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Friday 24 January 2020


‘Museums are terrified of telling the truth’

In this week’s ThinkIns: the debate about decolonising museums and galleries came to Bristol; we wondered what a world without work would look like; and analysed Trump’s PR mastery

By Polly Curtis

As a child growing up in the 1980s, Michelle Curtis was confused every time she went to a museum. Something didn’t add up, she told Wednesday night’s ThinkIn. If her ancestors in Africa had all been slaves, which was the impression her education had left her with, who were the artists who made the artefacts on display in front of her?

“We were taught that we were slaves and then we went to the Caribbean. So I couldn’t understand where these artefacts came from. Who made them? Because the black people were all slaves. There were holes in the story I was being told.”

Curtis, is now an artist and has founded a campaign group called Iconic Black Britons. Like many at the ThinkIn on Wednesday night in Bristol, she is in favour of repatriation of looted artefacts. But she also argued for the truth to be told about the contents of our nation’s museums.

“I grew up in Bristol, I was born here, my parents were Caribbean of the Windrush generation. My parents talked a lot about our black history – not just the Caribbean but Africa. I wanted to connect to the homeland. I remember seeing the Benin Masks and thinking is this who I am? Then reading the captions in the museum and not finding out any more information other than the British Empire ruled Benin from between whenever and whenever. There was no context. Museums still aren’t telling the truth.”

Mark Horton, emeritus professor of archaeology at the University of Bristol has worked in museums all over Africa. He was introduced as a regular Indiana Jones. He summed the debate up like this:

“On the one hand should all this colonial stuff go back? Or, on the other, should it stay to inform the multicultural community that is Britain today because actually it’s incredibly valuable to understand that multicultural heritage. That’s our heritage. I came away unsure which direction we should be going in. There’s an awful lot of stuff. I’m sure some of it should go back to Africa because that’s where it came from and it came under dubious circumstances.”

Mark was asked, to Michelle’s point, why some museums are so bad at telling the truth about their collections?

“Because they are worried about the floodgates. The fact that if you let go of one statue, then it will be our shields and spears and everything else. They are terrified of telling the truth because to do so means they would be open to activism to restore material back to where it came from and frankly most museum collections are very, very badly documented. They are worried when push comes to shove that they can’t demonstrate they have the right to these things.”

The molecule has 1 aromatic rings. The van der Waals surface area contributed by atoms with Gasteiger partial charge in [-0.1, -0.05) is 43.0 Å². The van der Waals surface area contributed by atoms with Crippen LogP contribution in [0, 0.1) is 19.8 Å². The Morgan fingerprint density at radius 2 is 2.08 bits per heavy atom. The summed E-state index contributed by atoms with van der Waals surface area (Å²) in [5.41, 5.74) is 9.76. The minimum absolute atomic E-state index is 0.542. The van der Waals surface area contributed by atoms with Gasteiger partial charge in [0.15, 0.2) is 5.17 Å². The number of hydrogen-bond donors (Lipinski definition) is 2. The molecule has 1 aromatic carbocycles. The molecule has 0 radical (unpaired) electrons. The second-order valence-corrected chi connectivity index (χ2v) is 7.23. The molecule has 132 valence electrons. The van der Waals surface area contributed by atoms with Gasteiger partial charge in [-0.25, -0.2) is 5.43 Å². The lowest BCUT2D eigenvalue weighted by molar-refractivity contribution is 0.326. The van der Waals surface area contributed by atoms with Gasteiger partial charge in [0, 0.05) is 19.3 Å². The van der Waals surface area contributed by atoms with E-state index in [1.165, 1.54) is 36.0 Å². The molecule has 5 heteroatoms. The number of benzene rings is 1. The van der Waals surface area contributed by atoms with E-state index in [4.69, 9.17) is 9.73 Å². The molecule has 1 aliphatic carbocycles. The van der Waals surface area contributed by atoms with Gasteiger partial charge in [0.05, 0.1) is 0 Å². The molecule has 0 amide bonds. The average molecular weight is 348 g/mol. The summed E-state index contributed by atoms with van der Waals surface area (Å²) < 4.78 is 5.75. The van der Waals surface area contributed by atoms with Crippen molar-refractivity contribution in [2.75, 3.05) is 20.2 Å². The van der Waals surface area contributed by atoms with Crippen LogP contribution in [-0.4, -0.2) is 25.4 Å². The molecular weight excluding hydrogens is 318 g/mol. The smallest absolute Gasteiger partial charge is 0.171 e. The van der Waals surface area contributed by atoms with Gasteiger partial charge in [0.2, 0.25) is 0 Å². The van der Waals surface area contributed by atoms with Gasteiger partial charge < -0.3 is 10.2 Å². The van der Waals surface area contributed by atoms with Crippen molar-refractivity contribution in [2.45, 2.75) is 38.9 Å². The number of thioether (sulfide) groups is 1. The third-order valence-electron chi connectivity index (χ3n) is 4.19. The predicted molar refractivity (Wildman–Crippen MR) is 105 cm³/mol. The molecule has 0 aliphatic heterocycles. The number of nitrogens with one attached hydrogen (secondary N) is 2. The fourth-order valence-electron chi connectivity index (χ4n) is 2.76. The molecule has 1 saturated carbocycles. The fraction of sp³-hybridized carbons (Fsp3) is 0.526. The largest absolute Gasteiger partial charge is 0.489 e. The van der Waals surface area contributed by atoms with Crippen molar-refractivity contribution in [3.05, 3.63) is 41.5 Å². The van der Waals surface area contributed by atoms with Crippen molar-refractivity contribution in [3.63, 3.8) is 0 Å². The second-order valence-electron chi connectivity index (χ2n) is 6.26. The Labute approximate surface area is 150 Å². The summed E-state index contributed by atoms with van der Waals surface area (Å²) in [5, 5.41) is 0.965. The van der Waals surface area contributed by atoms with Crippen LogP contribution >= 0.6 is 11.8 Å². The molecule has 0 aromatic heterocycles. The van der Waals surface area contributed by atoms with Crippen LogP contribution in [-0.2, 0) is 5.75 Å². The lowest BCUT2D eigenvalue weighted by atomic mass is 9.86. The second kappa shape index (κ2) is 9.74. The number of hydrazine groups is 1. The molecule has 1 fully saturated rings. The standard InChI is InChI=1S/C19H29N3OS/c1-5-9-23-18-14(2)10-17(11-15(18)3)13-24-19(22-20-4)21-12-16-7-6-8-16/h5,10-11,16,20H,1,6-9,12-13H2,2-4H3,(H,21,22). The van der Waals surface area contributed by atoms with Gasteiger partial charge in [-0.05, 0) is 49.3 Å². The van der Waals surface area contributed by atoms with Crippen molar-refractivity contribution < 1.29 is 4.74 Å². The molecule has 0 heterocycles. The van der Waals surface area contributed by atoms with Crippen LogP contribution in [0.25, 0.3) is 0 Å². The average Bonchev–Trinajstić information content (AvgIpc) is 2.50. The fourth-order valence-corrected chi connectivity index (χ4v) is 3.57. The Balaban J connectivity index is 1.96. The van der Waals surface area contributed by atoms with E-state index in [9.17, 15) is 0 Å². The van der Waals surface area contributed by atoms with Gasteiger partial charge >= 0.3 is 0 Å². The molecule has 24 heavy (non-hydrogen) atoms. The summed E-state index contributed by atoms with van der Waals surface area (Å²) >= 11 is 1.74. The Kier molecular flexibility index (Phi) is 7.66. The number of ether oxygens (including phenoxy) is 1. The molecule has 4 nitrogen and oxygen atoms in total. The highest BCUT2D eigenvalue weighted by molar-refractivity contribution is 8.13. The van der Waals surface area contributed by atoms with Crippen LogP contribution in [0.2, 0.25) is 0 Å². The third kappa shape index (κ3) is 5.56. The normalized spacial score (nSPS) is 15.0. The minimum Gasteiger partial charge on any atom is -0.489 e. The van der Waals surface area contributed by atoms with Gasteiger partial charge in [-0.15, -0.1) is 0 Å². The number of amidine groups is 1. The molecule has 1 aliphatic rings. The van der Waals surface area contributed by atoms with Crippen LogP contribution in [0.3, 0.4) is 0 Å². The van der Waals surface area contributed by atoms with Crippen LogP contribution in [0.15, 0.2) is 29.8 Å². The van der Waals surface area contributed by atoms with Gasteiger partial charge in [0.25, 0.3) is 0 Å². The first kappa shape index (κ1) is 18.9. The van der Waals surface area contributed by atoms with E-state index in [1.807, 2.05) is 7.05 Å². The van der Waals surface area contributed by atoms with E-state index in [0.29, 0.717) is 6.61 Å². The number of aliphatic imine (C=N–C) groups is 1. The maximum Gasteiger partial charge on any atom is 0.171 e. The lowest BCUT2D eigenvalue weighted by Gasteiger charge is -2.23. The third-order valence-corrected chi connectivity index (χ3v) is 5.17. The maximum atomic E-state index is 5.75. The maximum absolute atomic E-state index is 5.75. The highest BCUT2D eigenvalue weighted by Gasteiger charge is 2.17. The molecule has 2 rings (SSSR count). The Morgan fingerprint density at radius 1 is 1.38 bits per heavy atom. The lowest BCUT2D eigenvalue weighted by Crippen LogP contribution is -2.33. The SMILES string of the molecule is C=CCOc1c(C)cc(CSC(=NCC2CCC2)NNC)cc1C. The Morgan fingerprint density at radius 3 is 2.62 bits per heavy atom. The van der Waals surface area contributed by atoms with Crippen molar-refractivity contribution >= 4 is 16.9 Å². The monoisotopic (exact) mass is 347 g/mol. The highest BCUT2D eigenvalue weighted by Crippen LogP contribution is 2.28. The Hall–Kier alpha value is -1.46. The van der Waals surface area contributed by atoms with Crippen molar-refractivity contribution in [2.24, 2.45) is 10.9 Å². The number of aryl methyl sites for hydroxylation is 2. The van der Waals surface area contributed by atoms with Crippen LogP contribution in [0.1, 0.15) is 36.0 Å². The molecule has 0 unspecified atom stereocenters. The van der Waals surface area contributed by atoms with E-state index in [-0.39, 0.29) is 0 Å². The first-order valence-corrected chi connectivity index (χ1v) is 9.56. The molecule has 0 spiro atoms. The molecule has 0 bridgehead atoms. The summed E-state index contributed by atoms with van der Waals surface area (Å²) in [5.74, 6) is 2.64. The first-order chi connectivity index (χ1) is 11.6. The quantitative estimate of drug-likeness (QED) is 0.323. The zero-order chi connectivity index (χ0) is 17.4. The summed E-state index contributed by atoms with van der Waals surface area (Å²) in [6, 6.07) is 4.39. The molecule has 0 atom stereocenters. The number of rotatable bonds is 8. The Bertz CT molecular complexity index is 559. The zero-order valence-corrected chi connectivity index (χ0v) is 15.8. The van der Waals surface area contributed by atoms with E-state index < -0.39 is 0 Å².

Pravanya Pillay, founder and director of Stomping Ground, had a very stark warning for museums and galleries. She turned to the young people who had attended through the Tortoise Network partner Babbasa and asked them why they didn’t go to museums. They replied they were irrelevant and unentertaining. One said it was “too painful”.

“Museums are dead. So many young people I talk to don’t go to museums. They don’t connect with them, they are not for us. The problem is that we are the future. We are the people who are going to be using museums and whose work will be displayed in the future. They need us. Diversity isn’t just about something that’s warm and cosy. It’s not just about getting a couple of brown kids into a museum. It’s their fight for survival.”

What next?

The two ThinkIns on this subject, in London and Bristol, were both sold out and full of interesting ideas. We’re now planning a story from the specific things we heard in the ThinkIns (watch this space) but also to turn this conversation into a season of ThinkIns later in the spring examining further how to decolonise heritage, but also how to decolonise education, sport and power.

At this week’s ThinkIns we also heard…

Hot on the heels of our Global AI Index, Daniel Susskind, fellow in economics at Oxford University, joined us for a ThinkIn about the tantalising idea of a world without work. The consensus in the room was that a more automated future will only extrapolate today’s inequalities. How should we share out the prosperity pie if the labour market can’t do its job? Our economic identities, currently the locus of so much of our social status and sense of purpose, will dissolve. The detail of how this all plays out is unknowable, but we can say some things with certainty. An ageing population guarantees long-term demand for care work. It’s hugely undervalued in the current labour market but is perhaps the one type of work that robots really can’t do.

At Tuesday’s open news meeting, in a room full of visiting students from North America, we talked about Trump’s mastery of media relations, “stanning” culture and whether cheerleading, currently the subject of a much-talked-about Netflix documentary series, is inherently anti-feminist.


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